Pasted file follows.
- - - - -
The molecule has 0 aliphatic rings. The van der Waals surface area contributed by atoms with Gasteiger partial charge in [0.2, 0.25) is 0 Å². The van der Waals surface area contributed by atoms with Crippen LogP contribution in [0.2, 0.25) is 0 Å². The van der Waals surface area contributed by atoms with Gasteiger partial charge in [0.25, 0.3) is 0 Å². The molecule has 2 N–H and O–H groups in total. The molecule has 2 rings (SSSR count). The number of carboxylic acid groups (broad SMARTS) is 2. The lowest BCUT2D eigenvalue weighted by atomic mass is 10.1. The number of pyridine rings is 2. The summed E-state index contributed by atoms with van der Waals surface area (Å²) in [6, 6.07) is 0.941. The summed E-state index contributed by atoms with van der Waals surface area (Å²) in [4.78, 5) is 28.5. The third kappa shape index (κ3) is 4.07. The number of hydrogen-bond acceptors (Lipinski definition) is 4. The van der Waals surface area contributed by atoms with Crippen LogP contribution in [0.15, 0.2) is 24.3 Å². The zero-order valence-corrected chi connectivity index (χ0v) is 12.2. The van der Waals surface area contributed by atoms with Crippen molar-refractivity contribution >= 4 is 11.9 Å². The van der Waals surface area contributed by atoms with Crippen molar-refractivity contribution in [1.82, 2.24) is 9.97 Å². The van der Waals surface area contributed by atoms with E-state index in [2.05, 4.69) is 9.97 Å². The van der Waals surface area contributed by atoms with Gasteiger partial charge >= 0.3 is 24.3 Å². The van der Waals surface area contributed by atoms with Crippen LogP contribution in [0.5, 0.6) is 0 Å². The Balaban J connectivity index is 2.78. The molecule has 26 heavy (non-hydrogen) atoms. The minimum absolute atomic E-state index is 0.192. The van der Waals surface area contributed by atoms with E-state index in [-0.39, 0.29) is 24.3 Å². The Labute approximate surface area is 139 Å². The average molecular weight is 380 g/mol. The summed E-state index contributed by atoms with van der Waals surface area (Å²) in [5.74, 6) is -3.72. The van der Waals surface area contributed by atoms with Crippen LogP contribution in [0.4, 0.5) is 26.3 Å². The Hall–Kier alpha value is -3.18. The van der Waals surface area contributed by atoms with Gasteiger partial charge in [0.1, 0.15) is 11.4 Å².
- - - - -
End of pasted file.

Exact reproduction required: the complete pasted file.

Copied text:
The molecule has 0 aliphatic rings. The van der Waals surface area contributed by atoms with Gasteiger partial charge in [0.2, 0.25) is 0 Å². The van der Waals surface area contributed by atoms with Crippen LogP contribution in [0.2, 0.25) is 0 Å². The van der Waals surface area contributed by atoms with Gasteiger partial charge in [0.25, 0.3) is 0 Å². The molecule has 2 N–H and O–H groups in total. The molecule has 2 rings (SSSR count). The number of carboxylic acid groups (broad SMARTS) is 2. The lowest BCUT2D eigenvalue weighted by atomic mass is 10.1. The number of pyridine rings is 2. The summed E-state index contributed by atoms with van der Waals surface area (Å²) in [6, 6.07) is 0.941. The summed E-state index contributed by atoms with van der Waals surface area (Å²) in [4.78, 5) is 28.5. The third kappa shape index (κ3) is 4.07. The number of hydrogen-bond acceptors (Lipinski definition) is 4. The van der Waals surface area contributed by atoms with Crippen LogP contribution in [0.15, 0.2) is 24.3 Å². The zero-order valence-corrected chi connectivity index (χ0v) is 12.2. The van der Waals surface area contributed by atoms with Crippen molar-refractivity contribution >= 4 is 11.9 Å². The van der Waals surface area contributed by atoms with Crippen molar-refractivity contribution in [1.82, 2.24) is 9.97 Å². The van der Waals surface area contributed by atoms with E-state index in [2.05, 4.69) is 9.97 Å². The van der Waals surface area contributed by atoms with Gasteiger partial charge >= 0.3 is 24.3 Å². The van der Waals surface area contributed by atoms with Crippen LogP contribution in [0.5, 0.6) is 0 Å². The Balaban J connectivity index is 2.78. The molecule has 26 heavy (non-hydrogen) atoms. The minimum absolute atomic E-state index is 0.192. The van der Waals surface area contributed by atoms with E-state index in [-0.39, 0.29) is 24.3 Å². The Labute approximate surface area is 139 Å². The average molecular weight is 380 g/mol. The summed E-state index contributed by atoms with van der Waals surface area (Å²) in [5.74, 6) is -3.72. The van der Waals surface area contributed by atoms with Crippen LogP contribution in [0.4, 0.5) is 26.3 Å². The Hall–Kier alpha value is -3.18. The van der Waals surface area contributed by atoms with Gasteiger partial charge in [0.1, 0.15) is 11.4 Å².